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The Gothic vision of GF Bodley

One bitterly cold winter day in Washington, DC, a friend and I climbed through the beech trees and oaks of Mount Saint Alban, where George Washington used to ride. We approached the National Cathedral through the cold fastness of the wood, but not knowing the city I was unaware that a cathedral stood on the hill I was climbing. I was looking up through the procession of leafless trees when I saw it, and stopped, in shocked silence, seeing the pale buttressed walls and pale towers, of the same pale colours as the winter day, rising above me like a vision.

Here is the cathedral if I had approached from the west. I think it resembles Westminster Abbey.


The British architect George Frederick Bodley designed the cathedral at the end of his life. Funded entirely by private sources, it was completed in 1990, eighty-three years after he had died. The National Cathedral was the site of the 9-11 memorial service and the Eisenhower and Reagan funerals.

Both the V&A and the Churches Conservation Trust have marked the 100th anniversary of the death of Bodley, who was “the most influential Gothic-revival architect of the late 19th century.”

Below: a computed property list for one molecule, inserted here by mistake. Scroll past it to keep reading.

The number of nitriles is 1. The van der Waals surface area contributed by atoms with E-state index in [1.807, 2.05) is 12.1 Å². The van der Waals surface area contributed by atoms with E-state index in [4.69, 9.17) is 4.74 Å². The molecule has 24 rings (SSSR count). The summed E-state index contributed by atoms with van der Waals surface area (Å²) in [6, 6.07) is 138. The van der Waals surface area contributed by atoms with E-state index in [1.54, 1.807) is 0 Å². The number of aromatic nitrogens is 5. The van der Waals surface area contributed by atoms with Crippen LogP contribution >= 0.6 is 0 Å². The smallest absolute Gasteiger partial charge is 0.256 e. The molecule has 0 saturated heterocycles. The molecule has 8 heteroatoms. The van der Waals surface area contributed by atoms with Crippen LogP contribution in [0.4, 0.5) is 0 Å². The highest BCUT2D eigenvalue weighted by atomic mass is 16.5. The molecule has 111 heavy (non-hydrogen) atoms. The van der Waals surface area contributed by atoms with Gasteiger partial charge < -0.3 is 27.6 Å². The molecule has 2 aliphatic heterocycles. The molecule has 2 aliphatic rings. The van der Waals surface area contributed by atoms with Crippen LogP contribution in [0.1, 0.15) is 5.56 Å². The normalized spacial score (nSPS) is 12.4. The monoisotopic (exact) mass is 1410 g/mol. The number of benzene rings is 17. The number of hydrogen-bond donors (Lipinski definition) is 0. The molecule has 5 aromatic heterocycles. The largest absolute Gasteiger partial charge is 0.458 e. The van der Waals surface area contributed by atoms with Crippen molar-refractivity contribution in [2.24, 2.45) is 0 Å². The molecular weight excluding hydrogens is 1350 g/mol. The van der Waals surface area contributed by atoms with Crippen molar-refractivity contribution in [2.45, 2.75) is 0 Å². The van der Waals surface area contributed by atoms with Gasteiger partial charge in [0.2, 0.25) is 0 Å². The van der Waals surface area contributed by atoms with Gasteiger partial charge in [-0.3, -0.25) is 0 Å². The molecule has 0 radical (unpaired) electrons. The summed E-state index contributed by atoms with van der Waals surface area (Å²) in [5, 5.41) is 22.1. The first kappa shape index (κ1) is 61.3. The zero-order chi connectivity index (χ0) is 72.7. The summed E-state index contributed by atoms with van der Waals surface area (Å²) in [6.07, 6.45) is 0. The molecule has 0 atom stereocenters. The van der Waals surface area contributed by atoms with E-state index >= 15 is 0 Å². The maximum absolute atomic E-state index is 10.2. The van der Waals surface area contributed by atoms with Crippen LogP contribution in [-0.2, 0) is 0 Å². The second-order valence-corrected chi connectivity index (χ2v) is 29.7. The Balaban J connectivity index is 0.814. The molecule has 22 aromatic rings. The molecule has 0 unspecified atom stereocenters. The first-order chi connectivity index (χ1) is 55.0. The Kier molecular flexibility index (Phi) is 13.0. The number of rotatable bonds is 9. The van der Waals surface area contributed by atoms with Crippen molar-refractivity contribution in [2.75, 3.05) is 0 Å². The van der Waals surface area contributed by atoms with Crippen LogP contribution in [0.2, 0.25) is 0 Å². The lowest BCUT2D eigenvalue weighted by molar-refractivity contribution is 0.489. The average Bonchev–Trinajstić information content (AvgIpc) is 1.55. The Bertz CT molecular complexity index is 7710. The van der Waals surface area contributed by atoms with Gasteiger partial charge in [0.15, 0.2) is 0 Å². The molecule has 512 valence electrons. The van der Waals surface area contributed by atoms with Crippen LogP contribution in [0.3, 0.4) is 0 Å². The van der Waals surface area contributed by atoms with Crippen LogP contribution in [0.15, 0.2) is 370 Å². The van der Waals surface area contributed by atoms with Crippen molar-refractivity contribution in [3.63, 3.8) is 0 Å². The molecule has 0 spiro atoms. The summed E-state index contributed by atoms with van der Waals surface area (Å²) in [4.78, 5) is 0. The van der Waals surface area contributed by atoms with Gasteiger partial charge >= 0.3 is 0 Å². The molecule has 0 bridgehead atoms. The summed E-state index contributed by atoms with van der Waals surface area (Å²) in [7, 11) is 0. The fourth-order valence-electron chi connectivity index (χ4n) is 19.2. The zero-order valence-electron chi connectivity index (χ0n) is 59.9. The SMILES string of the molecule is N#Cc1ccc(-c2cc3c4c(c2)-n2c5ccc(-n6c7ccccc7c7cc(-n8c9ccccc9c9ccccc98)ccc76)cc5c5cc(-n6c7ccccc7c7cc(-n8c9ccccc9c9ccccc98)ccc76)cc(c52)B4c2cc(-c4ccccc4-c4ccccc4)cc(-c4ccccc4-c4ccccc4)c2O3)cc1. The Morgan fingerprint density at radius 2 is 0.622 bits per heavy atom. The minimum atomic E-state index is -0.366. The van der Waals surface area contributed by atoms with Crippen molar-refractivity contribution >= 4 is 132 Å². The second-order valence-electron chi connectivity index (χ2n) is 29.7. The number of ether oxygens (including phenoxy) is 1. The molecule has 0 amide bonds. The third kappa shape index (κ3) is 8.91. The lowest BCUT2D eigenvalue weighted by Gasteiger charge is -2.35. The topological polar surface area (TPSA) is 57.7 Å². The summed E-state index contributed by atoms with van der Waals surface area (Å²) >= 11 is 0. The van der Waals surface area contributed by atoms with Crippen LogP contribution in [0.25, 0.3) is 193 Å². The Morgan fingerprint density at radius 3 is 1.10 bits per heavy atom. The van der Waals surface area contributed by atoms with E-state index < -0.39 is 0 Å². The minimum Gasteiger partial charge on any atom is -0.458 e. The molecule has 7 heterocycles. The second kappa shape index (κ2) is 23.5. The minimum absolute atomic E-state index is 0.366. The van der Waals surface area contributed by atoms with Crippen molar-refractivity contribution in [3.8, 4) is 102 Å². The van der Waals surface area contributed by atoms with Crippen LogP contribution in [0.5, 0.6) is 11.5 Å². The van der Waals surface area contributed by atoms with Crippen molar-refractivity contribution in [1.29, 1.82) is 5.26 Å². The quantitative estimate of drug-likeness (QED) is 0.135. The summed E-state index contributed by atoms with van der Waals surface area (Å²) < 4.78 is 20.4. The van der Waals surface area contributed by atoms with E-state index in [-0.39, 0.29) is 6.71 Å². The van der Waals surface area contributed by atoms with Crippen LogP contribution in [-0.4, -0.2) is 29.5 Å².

An early collaborator of William Morris, Bodley began working around the time that Pugin died. “The spare elegance” of Bodley’s late style “profoundly shaped the appearance of Anglican churches throughout the world”. In partnership with Thomas Garner and George Gilbert Scott, Bodley “designed major collegiate buildings in Oxford and Cambridge, country houses and churches throughout the British Isles.”

He helped to create what has been called the enchanted landscape of Britain.

The photo is by Alexandra K. Scott from The Soul in Balance, The Gardens of Washington National Cathedral, one of my favorite books of photographs and quotations.